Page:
“Sue” Shorb on the east porch of Shorb house, ca. 1882. The Huntington
Library, Art Collections, and Botanical Gardens.
for Press Colony near Ramona on San Gabriel Wine Company letterhead,
including signature of Thomas Nast, 1888. The Huntington Library, Art
Collections, and Botanical Gardens.
Shorb-White wedding party. 1894. The Huntington Library, Art Collections, and Botanical Gardens.
children in a buggy. Front (L-R): J. Campbell, Edith. Back (L-R):
Ethel, Donald, Ramona, ca.1885. The Huntington Library, Art Collections,
and Botanical Gardens.
Henry Hancock, map of Cuati, 1854. Watercolor on paper. The Huntington Library, Art Collections, and Botanical Gardens.
Carleton E. Watkins, View at Lake Vineyard, San Gabriel, California, ca.
1880. The Huntington Library, Art Collections, and Botanical Gardens.
Carleton E. Watkins, members of the B. D.
Wilson and Shorb families at Lake Vineyard home, San Gabriel,
California, ca. 1875. The Huntington Library, Art Collections, and
E. Watkins, View from Lake Vineyard, B.D. Wilson’s San Gabriel,
California, showing Shorb house, ca. 1880. The Huntington Library, Art
Collections, and Botanical Gardens.
Wilson’s Lake near Pasadena, date unknown. The Huntington Library, Art Collections, and Botanical Gardens.
San Gabriel Wine Company bottles, ca. 1883. The Huntington Library, Art Collections, and Botanical Gardens.
Preschool Series: One Hundred Years Ago.
Feb. 6, 13, 20 & 27 (Wednesdays) 10 a.m.–noon
the centennial celebration as the class explores what life was like
growing up a century ago. Led by instructor Laura Moede, each class will
feature art projects, stories, and more. Fee includes one accompanying
adult. Ages 3–4. Members: $85. Non-Members: $95. Registration:
Taste of Art: Cultivating California
March 3 (Sunday) 9 a.m–12:30 p.m.
The Huntington was a lavish home and museum it was an agricultural
ranch run by some of the who's-who of Los Angeles. Join chef and art
educator Maite Gomez-Rejon and celebrate the City of San Marino's
centennial by viewing the exhibition and preparing a seasonal California
meal. Members: $85. Non Members: $95. Registration: 626-405-2128.
Curator Tour: Founding Families
March 13 (Wednesday) 4:30-5:30 p.m.
curator Jennifer Allan Goldman for a private tour of the exhibition and
gain insights into the early years of the Huntington property through
the papers and photographs of the Wilson, Shorb, and Patton families
drawn from The Huntington’s collections. Members: $15. Non Members: $20.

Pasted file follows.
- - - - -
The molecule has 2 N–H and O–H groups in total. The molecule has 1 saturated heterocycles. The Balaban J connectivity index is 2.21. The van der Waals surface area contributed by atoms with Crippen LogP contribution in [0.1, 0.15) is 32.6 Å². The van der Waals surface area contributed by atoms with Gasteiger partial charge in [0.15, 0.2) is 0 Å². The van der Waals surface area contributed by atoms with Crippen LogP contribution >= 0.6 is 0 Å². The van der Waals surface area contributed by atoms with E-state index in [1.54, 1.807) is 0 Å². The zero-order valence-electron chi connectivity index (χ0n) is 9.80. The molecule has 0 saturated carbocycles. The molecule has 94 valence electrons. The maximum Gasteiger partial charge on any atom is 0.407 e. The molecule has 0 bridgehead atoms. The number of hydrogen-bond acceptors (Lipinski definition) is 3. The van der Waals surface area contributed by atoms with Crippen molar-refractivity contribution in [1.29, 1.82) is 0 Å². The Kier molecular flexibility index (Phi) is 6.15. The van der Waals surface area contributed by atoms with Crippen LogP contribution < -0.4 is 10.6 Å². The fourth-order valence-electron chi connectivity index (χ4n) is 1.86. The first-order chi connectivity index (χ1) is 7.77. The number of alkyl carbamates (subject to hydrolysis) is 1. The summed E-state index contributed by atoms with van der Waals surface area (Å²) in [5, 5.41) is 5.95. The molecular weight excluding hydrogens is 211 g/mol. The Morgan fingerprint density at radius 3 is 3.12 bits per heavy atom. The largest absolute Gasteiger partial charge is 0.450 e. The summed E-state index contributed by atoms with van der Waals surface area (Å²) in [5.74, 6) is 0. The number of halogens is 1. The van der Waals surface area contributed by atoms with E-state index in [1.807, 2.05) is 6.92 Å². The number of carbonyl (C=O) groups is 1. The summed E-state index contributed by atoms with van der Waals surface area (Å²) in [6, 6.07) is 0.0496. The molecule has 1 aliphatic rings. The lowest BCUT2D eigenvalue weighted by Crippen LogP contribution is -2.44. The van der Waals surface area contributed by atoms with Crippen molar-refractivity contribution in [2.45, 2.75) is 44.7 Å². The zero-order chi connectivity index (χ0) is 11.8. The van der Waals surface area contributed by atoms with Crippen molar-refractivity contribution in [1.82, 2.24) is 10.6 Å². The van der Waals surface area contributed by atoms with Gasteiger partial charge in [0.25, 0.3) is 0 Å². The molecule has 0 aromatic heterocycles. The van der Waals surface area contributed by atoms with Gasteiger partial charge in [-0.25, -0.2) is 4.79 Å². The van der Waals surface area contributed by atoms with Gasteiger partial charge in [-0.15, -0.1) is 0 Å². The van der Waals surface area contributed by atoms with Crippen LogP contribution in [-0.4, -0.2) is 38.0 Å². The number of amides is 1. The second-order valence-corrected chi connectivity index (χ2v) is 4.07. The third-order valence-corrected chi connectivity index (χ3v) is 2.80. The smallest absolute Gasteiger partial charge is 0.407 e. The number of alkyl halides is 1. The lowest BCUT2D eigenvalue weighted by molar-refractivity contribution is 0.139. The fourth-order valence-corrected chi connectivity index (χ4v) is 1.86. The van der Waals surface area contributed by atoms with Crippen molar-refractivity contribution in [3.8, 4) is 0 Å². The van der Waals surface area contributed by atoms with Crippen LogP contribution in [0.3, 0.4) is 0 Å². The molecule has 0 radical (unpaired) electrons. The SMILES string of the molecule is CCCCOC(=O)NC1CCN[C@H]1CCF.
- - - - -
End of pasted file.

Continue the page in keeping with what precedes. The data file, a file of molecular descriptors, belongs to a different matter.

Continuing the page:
Wine Class and Lecture: Cultivating California
March 20 (Wednesday) 5-7:30 p.m.
Jennifer Allan Goldman, curator of the exhibition, as she discusses the
early years of The Huntington, which was once a rural agricultural
property and a prominent vineyard. Following the lecture, participants
will taste California wines with Brad Owen from the Art Institute of
California. Members: $85. Non Members: $95. Registration: 626-405-2128.
Children’s Workshop: Founding Families Cooking Class
April 14 (Sunday) 9:30 am–12:30 pm
did San Marino get its name? And who lived here before Mr. Huntington?
Step back in time as we learn the history of The Huntington with chef
Ernest Miller. Participants will explore the exhibition before cooking
up some tasty treats inspired by the ranch. Ages 7–12. Fee includes one
accompanying adult. Members: $30. Non-Members: $35. Registration:
Thea M. Page, 626-405-2260, firstname.lastname@example.org
Susan Turner-Lowe, 626-405-2147, email@example.com
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About The Huntington
The Huntington Library, Art Collections, and Botanical Gardens is a collections-based research
and educational institution serving scholars and the general public. More information about
The Huntington can be found online at huntington.org.
Huntington is located at 1151 Oxford Rd., San Marino, Calif., 12 miles
from downtown Los Angeles. It is open to the public Monday, Wednesday,
Thursday, and Friday from noon to 4:30 p.m.; and Saturday, Sunday, and
Monday holidays from 10:30 a.m. to 4:30 p.m. Summer hours (Memorial Day
through Labor Day) are 10:30 a.m. to 4:30 p.m. Closed Tuesdays and major
holidays. Admission on weekdays: $20 adults, $15 seniors (65+), $12
students (ages 12–18 or with full-time student I.D.), $8 youth (ages
5–11), free for children under 5. Group rate, $11 per person for groups
of 15 or more. Members are admitted free. Admission on weekends: $23
adults, $18 seniors, $13 students, $8 youth, free for children under 5.
Group rate, $14 per person for groups of 15 or more. Members are
admitted free. Admission is free to all visitors on the first Thursday
of each month with advance tickets. Information: 626-405-2100 or huntington.org.